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Submit Your Own GMAT Math Questions - Get GMAT Club Tests [#permalink] New post 27 Mar 2013, 04:59
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Re: Submit Your Own GMAT Math Questions - Get GMAT Club Tests [#permalink] New post 01 Apr 2013, 08:13
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Re: Submit Your Own GMAT Math Questions - Get GMAT Club Tests [#permalink] New post 01 Apr 2013, 08:22
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Aww..... Guess I should have waited for this thread to arrive... :( :P
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Re: Submit Your Own GMAT Math Questions - Get GMAT Club Tests [#permalink] New post 01 Apr 2013, 19:50
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Great idea. This is probably a great way to ingrain things for question writers. My Quant strength is exponents, so I'll get things started with one of those:

If \frac{4^{3x}}{16^{3x/2}} = (2)(2^{-3x}), what is x?

A) x = 1/3
B) x = 2/3
C) x = 1
D) x = 3/2
E) x = 3
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Re: Submit Your Own GMAT Math Questions - Get GMAT Club Tests [#permalink] New post 01 Apr 2013, 20:07
vandygrad11 wrote:
Great idea. This is probably a great way to ingrain things for question writers. My Quant strength is exponents, so I'll get things started with one of those:

If \frac{4^{3x}}{16^{3x/2}} = (2)(2^{-3x}), what is x?

A) x = 1/3
B) x = 2/3
C) x = 1
D) x = 3/2
E) x = 3

Here's the explanation to this question:
[Reveal] Spoiler:
You should quickly realize that the bases can and should all be 2's. So, this is one methodology to solve:

\frac{4^{3x}}{16^{3x/2}} = (2)(2^{-3x})

\frac{(2^2)^{3x}}{(2^4)^{3x/2}} = \frac{2^1}{2^{3x}}

\frac{2^{6x}}{2^{6x}} = \frac{2^1}{2^{3x}}

2^1=2^{3x}

1=3x

\frac{1}{3}=x
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Re: Submit Your Own GMAT Math Questions - Get GMAT Club Tests [#permalink] New post 02 Apr 2013, 02:02
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For the 2008 season, a certain sports league had eight teams. For the 2010 season, the number of teams was increased to ten. In a season, each team plays exactly two matches with each of the other teams. If the revenue per match for the 2008 season was $1 million and the revenue per match for the 2010 season was $1.25 million, what was the percentage increase in total revenues from all matches from the 2008 season to the 2010 season?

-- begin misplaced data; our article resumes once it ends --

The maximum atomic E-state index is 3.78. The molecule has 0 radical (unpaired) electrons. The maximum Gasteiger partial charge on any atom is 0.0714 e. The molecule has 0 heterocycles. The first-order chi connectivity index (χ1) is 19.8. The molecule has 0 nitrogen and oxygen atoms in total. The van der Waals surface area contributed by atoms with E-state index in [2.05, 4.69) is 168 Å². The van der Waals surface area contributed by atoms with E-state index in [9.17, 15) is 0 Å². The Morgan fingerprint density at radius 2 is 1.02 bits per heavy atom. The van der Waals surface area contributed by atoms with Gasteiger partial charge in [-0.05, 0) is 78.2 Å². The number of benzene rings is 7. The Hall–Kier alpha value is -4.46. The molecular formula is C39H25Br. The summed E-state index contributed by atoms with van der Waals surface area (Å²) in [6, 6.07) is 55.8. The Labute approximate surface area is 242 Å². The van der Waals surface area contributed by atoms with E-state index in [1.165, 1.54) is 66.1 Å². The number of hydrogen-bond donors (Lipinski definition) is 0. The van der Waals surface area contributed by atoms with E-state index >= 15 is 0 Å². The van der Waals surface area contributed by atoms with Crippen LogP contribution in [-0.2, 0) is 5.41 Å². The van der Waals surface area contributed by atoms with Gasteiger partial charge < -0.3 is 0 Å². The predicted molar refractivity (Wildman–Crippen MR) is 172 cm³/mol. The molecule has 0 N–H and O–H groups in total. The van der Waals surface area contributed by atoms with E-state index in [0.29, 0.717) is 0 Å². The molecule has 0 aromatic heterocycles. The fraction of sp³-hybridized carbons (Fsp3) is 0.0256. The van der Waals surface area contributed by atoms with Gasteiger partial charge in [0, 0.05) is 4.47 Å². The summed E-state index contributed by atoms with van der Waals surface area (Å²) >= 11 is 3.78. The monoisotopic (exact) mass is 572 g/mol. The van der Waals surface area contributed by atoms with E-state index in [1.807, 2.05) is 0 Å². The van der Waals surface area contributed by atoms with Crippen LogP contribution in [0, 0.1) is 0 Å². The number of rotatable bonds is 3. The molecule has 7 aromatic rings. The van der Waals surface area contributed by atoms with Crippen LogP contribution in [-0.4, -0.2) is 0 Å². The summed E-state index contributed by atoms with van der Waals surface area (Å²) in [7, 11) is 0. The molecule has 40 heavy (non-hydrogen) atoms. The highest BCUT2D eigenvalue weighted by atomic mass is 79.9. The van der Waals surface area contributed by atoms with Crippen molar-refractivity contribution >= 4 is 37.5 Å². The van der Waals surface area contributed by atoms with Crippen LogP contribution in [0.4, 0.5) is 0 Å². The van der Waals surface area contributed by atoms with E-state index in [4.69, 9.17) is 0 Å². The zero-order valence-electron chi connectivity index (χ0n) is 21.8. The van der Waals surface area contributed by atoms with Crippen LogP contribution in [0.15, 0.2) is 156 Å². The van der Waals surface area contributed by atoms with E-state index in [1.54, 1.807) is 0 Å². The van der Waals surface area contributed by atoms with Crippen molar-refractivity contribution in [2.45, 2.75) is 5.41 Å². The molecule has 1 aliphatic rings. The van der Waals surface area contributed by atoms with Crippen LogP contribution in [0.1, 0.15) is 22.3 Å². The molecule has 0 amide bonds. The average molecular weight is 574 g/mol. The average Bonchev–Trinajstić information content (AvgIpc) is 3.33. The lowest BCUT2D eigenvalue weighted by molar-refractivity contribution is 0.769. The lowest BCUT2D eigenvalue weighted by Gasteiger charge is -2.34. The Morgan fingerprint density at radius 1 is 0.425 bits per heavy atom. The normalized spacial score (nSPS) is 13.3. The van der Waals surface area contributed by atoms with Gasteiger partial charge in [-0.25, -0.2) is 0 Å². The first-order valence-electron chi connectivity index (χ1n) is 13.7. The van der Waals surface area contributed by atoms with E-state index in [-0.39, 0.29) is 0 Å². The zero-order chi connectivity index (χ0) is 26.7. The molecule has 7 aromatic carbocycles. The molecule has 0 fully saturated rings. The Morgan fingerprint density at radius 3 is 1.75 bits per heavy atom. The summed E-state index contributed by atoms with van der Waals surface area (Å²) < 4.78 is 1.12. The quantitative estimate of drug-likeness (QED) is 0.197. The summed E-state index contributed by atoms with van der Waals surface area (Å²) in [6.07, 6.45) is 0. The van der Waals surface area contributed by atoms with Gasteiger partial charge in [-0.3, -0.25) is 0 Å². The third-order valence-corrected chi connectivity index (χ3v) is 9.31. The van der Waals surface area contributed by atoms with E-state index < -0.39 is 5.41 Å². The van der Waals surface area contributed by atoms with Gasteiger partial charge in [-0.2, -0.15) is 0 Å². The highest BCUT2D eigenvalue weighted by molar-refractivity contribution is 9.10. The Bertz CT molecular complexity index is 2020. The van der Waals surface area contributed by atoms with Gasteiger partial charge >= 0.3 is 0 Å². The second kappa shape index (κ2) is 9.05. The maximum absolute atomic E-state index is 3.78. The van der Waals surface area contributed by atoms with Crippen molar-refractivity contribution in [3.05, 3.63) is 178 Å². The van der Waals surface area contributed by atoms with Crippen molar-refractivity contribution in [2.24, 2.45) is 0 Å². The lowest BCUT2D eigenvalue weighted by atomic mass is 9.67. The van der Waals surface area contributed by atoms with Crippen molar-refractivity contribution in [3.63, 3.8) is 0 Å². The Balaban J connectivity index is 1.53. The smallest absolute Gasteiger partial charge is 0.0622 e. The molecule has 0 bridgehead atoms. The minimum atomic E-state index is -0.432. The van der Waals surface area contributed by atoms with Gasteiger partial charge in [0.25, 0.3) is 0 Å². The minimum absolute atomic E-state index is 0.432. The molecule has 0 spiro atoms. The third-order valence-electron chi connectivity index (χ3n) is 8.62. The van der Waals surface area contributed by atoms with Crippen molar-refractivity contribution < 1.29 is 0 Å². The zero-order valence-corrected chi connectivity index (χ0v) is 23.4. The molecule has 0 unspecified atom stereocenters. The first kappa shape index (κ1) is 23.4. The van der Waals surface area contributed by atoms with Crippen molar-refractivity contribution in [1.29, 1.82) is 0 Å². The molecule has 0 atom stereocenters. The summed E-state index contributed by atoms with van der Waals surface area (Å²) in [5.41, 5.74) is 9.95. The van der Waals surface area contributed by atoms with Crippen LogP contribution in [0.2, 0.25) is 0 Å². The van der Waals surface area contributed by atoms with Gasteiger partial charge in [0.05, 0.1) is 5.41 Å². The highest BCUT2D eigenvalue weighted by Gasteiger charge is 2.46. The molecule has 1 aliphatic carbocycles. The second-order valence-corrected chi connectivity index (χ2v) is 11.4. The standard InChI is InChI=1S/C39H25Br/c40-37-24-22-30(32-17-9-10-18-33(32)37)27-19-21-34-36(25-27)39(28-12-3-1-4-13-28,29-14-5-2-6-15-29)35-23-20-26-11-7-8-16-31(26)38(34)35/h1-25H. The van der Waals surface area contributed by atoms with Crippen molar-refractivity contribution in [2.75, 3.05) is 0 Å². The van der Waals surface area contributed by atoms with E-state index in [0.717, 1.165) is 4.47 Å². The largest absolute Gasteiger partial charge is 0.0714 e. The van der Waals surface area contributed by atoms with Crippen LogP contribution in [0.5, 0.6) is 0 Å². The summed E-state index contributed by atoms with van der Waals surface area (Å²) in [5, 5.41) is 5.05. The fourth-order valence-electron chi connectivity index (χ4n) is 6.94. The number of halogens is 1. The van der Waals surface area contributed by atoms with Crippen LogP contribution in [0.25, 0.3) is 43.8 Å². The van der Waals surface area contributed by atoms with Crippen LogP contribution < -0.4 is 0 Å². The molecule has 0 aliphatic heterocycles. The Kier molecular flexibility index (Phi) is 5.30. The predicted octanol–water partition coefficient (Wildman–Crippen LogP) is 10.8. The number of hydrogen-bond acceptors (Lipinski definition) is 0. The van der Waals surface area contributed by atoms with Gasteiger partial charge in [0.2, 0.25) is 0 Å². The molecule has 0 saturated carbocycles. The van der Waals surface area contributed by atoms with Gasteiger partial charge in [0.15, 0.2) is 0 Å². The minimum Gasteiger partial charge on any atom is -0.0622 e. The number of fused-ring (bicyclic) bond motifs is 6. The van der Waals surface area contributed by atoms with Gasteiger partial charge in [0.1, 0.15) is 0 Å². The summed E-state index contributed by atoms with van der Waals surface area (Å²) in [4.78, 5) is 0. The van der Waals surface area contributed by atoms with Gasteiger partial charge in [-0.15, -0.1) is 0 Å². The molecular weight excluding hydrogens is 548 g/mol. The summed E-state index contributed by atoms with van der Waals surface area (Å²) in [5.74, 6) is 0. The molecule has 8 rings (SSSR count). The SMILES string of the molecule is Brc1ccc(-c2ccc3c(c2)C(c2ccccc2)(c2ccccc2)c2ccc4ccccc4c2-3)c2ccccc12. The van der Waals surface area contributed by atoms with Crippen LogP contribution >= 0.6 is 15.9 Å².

A)25%

B)50%

C)75%

D)100%

E)125%

[Reveal] Spoiler: Answer
D


[Reveal] Spoiler: Solution
No. of teams in 2008 = 8
No. of matches in 2008 = 8P_2 = 56

Total revenue in 2008 = 56*1 million = $56 million

No. of teams in 2010 = 10
No. of matches in 2010 = 10P_2 = 90

Total revenue in 2008 = 90*1.25 million = $112.5 million

Percentage increase = \frac{112.5-56}{56}*100 \approx 100%

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Re: Submit Your Own GMAT Math Questions - Get GMAT Club Tests [#permalink] New post 02 Apr 2013, 12:28
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There is a crack at the bottom of a tank. Before the crack appeared, pipe A could fill the tank in 2 hours. Now it takes 30 min longer. How long will the crack take to empty a full tank when pipe A is closed ?

A)15 hours

B)8 hours

C)10 hours

D)12 hours

E)15 hours



[Reveal] Spoiler:
Shortcut : If the pipe can fill a tank in 'a' hours but takes 'x' hours longer due to a leak, then the time taken by the leak to empty the tank fully is a(1+a/x)

Or
Before the crack appeared , Pipe A could fill 1/2 the tank in an hour.
Now it takes 2 hours 30 mins to fill the tank. That is 5/2 hours.
Hence, it fills 2/5 th of the tank every hour.
The crack at the bottom accounts for this reduction in the amount . The crack therefore drains 1/2-2/5 =5-4/10 =1/10 thof the tank every hour
Hence , total time taken to drain the tank is C)10 hours

Last edited by thinktank on 02 Apr 2013, 14:13, edited 1 time in total.
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Re: Submit Your Own GMAT Math Questions - Get GMAT Club Tests [#permalink] New post 02 Apr 2013, 13:56
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thinktank wrote:
There is a crack at the bottom of a tank. Before the crack appeared, pipe A could fill the tank in 2 hours. Now it takes 30 min longer. How long will the crack take to empty a full tank when pipe A is closed ?

A)15 hours

B)8 hours

C)10 hours

D)12 hours

E)15 hours

I'm not aware as to how to post the Answer under REVEAL here.. can someone edit this post plz ?
Solution :
[Reveal] Spoiler:
Shortcut : If the pipe can fill a tank in 'a' hours but takes 'x' hours longer due to a leak, then the time taken by the leak to empty the tank fully is a(1+a/x)

Or
Before the crack appeared , Pipe A could fill 1/2 the tank in an hour.
Now it takes 2 hours 30 mins to fill the tank. That is 5/2 hours.